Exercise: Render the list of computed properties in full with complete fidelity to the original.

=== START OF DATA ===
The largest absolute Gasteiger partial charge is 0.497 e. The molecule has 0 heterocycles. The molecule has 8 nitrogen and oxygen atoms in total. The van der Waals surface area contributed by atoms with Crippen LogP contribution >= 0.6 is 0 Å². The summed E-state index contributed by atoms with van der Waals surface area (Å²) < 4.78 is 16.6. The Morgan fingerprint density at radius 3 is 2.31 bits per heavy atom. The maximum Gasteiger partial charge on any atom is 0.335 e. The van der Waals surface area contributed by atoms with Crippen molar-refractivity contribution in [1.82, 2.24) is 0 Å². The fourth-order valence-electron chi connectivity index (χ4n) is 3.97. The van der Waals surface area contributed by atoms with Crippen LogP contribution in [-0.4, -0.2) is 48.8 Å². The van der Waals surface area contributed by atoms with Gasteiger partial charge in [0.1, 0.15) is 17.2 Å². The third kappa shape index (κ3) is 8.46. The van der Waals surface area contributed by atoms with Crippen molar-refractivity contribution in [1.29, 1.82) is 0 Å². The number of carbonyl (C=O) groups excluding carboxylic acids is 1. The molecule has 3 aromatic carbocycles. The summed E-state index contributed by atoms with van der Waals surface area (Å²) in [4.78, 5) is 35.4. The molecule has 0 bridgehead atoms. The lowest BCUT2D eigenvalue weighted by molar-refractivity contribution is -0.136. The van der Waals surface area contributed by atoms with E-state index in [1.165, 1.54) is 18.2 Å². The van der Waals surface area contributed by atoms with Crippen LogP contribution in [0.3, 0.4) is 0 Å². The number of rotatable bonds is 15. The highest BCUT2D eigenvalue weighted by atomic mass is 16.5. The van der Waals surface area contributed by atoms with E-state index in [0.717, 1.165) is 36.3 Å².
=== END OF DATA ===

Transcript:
The largest absolute Gasteiger partial charge is 0.497 e. The molecule has 0 heterocycles. The molecule has 8 nitrogen and oxygen atoms in total. The van der Waals surface area contributed by atoms with Crippen LogP contribution >= 0.6 is 0 Å². The summed E-state index contributed by atoms with van der Waals surface area (Å²) < 4.78 is 16.6. The Morgan fingerprint density at radius 3 is 2.31 bits per heavy atom. The maximum Gasteiger partial charge on any atom is 0.335 e. The van der Waals surface area contributed by atoms with Crippen molar-refractivity contribution in [1.82, 2.24) is 0 Å². The fourth-order valence-electron chi connectivity index (χ4n) is 3.97. The van der Waals surface area contributed by atoms with Crippen LogP contribution in [-0.4, -0.2) is 48.8 Å². The van der Waals surface area contributed by atoms with Gasteiger partial charge in [0.1, 0.15) is 17.2 Å². The third kappa shape index (κ3) is 8.46. The van der Waals surface area contributed by atoms with Crippen molar-refractivity contribution in [1.29, 1.82) is 0 Å². The number of carbonyl (C=O) groups excluding carboxylic acids is 1. The molecule has 3 aromatic carbocycles. The summed E-state index contributed by atoms with van der Waals surface area (Å²) in [4.78, 5) is 35.4. The molecule has 0 bridgehead atoms. The lowest BCUT2D eigenvalue weighted by molar-refractivity contribution is -0.136. The van der Waals surface area contributed by atoms with E-state index in [1.165, 1.54) is 18.2 Å². The van der Waals surface area contributed by atoms with Crippen LogP contribution in [0.3, 0.4) is 0 Å². The number of rotatable bonds is 15. The highest BCUT2D eigenvalue weighted by atomic mass is 16.5. The van der Waals surface area contributed by atoms with E-state index in [0.717, 1.165) is 36.3 Å².